BEREA: A year ago, the Browns threw Jason Pinkston to the wolves after Eric Steinbach suffered a season-ending back injury during training camp.
At the time, Pinkston was a rookie who didn’t have the benefit of a normal offseason because the NFL lockout wiped it out. He also was in the process of converting to guard after playing tackle during his entire career at the University of Pittsburgh.
Pinkston, a fifth-round draft pick in 2011, started all 16 games at left guard last season and took some lumps along the way. But now with a year of experience and an offseason packed with grueling training under his belt, the Browns view him as one of their most promising young players.
“Last year was a learning experience,” Pinkston said. “Now I know what to do. It’s time to grow and build off it. I’ve come pretty far from switching from tackle to guard. The bar is high. The coaches are holding me accountable. I’m holding myself accountable.”
In March, the Browns cut Steinbach, who recently signed with the Miami Dolphins, and they’re counting on Pinkston to lock down the left side of the offensive line alongside Pro Bowl tackle Joe Thomas for the foreseeable future.
“I think he’s gonna be one of the top guards in the league,” Thomas said. “He’s made a big jump already from where he was last year, and he’s gonna be a great player on this line for a lot of years.”
Thomas said Pinkston’s technique is noticeably better than it was in his first professional season.
“His footwork has improved greatly,” Thomas said. “He’s always been a big, strong kid, but he didn’t have the guard footwork right away because he played tackle his whole career. Asking somebody to move from tackle to guard, it’s totally different. He looks like a guard now ’cause he’s very athletic for being a big guy. He can move his feet, and he’s finally figured out that where your feet go and how your feet work is gonna determine where your hands go, and that’s [a deciding factor in whether] you’re gonna block the guy or not.”
The 6-foot-4, 318-pound Pinkston spent much of the offseason training about five times a week at LeCharles Bentley’s O-Line Academy in Avon. Pinkston said the intense workouts with Bentley, a Pro Bowl offensive lineman with the New Orleans Saints whose NFL career ended after he suffered a knee injury and a staph infection as a member of the Browns, helped him improve his strength, quickness and technique.
“I was pushing cars, flipping tires, pulling cars, bear crawling with a truck,” Pinkston said. “It was a lot of hard work.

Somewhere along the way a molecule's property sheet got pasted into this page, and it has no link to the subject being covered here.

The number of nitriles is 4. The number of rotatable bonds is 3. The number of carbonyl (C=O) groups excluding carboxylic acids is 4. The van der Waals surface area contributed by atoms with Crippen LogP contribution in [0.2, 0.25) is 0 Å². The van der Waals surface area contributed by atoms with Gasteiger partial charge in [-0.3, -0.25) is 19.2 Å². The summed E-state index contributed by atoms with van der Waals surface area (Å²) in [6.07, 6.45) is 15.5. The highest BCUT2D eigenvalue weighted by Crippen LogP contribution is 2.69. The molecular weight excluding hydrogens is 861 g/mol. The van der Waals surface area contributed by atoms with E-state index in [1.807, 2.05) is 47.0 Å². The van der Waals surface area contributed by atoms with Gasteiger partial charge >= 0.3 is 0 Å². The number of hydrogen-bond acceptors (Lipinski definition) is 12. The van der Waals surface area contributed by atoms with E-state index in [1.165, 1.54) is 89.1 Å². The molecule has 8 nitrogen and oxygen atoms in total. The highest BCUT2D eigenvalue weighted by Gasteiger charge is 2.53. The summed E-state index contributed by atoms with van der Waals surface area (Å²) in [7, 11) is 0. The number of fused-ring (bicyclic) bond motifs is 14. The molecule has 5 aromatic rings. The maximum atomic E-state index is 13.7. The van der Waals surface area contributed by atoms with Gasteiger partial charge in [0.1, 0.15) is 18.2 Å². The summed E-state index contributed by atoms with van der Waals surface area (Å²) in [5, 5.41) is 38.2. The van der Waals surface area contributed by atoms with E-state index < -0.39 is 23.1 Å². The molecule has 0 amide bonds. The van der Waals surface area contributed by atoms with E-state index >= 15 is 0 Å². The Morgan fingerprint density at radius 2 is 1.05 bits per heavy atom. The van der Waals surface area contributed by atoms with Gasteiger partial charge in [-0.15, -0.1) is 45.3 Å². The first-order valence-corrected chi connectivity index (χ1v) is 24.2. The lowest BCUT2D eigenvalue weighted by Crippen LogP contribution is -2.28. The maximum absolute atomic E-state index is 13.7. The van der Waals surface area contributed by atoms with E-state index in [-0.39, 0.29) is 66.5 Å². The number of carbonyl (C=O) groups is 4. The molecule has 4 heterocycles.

“They actually are the hardest workouts I’ve been through. There were some pretty hard ones in college with [Pitt strength and conditioning coach] Buddy Morris, but this is more just offensive-line specific, so it’s been great.”
The training has already paid off.
After the Browns held their first practice of the year in pads last week, coach Pat Shurmur praised Pinkston for his performance. He and Thomas repeatedly cleared holes for rookie running back Trent Richardson, the third overall pick in this year’s draft, to zoom through en route to long gains.
“Absolutely you love to run block,” Pinkston said. “There’s no better feeling than moving someone out of a hole and seeing a back come flying past for a gain of 5 or 6 yards or 10 yards or scoring a touchdown. When you see a running back score a touchdown, it feels like you scored a touchdown.”
Thomas believes he and Pinkston will create quite a formidable tandem.
“I think we’re really developing a good camaraderie and a chemistry over there,” Thomas said. “I think we’re gonna be pretty solid in the run game. … Having a nice, physical running back behind us, I think it’s gonna be big time for us.”
Of course, a key reason for such optimism is Pinkston’s baptism by fire last year and his progress since.
Said Pinkston: “Now that I’ve got the experience and I’m not hearing the plays for the first time, it’s time for me to take the next step in my career.”
The Browns were off Sunday but are scheduled to practice from 2 to 4:30 p.m. today.
Nate Ulrich can be reached at email@example.com. Read the Browns blog at www.ohio.com/browns. Follow him on Twitter at www.twitter.com/NateUlrichABJ and on Facebook at www.facebook.com/browns.abj.